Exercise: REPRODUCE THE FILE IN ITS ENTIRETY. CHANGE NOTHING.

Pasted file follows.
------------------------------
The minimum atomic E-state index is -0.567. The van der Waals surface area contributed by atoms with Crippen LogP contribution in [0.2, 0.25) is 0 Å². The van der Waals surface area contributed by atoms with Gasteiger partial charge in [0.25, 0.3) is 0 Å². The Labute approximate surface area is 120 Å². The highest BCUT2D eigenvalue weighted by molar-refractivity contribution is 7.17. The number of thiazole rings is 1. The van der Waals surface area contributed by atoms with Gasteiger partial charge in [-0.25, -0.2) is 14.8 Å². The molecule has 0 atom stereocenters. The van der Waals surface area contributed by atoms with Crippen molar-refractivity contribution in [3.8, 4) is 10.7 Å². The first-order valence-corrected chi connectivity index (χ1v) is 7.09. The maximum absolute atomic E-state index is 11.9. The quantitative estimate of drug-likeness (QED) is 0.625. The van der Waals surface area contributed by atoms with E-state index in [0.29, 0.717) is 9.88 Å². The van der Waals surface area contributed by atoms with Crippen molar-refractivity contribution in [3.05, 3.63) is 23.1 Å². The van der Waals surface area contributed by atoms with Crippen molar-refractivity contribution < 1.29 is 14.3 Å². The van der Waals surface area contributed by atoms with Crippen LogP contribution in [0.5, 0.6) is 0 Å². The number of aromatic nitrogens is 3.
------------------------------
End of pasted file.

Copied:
The minimum atomic E-state index is -0.567. The van der Waals surface area contributed by atoms with Crippen LogP contribution in [0.2, 0.25) is 0 Å². The van der Waals surface area contributed by atoms with Gasteiger partial charge in [0.25, 0.3) is 0 Å². The Labute approximate surface area is 120 Å². The highest BCUT2D eigenvalue weighted by molar-refractivity contribution is 7.17. The number of thiazole rings is 1. The van der Waals surface area contributed by atoms with Gasteiger partial charge in [-0.25, -0.2) is 14.8 Å². The molecule has 0 atom stereocenters. The van der Waals surface area contributed by atoms with Crippen molar-refractivity contribution in [3.8, 4) is 10.7 Å². The first-order valence-corrected chi connectivity index (χ1v) is 7.09. The maximum absolute atomic E-state index is 11.9. The quantitative estimate of drug-likeness (QED) is 0.625. The van der Waals surface area contributed by atoms with E-state index in [0.29, 0.717) is 9.88 Å². The van der Waals surface area contributed by atoms with Crippen molar-refractivity contribution in [3.05, 3.63) is 23.1 Å². The van der Waals surface area contributed by atoms with Crippen molar-refractivity contribution < 1.29 is 14.3 Å². The van der Waals surface area contributed by atoms with Crippen LogP contribution in [0.5, 0.6) is 0 Å². The number of aromatic nitrogens is 3.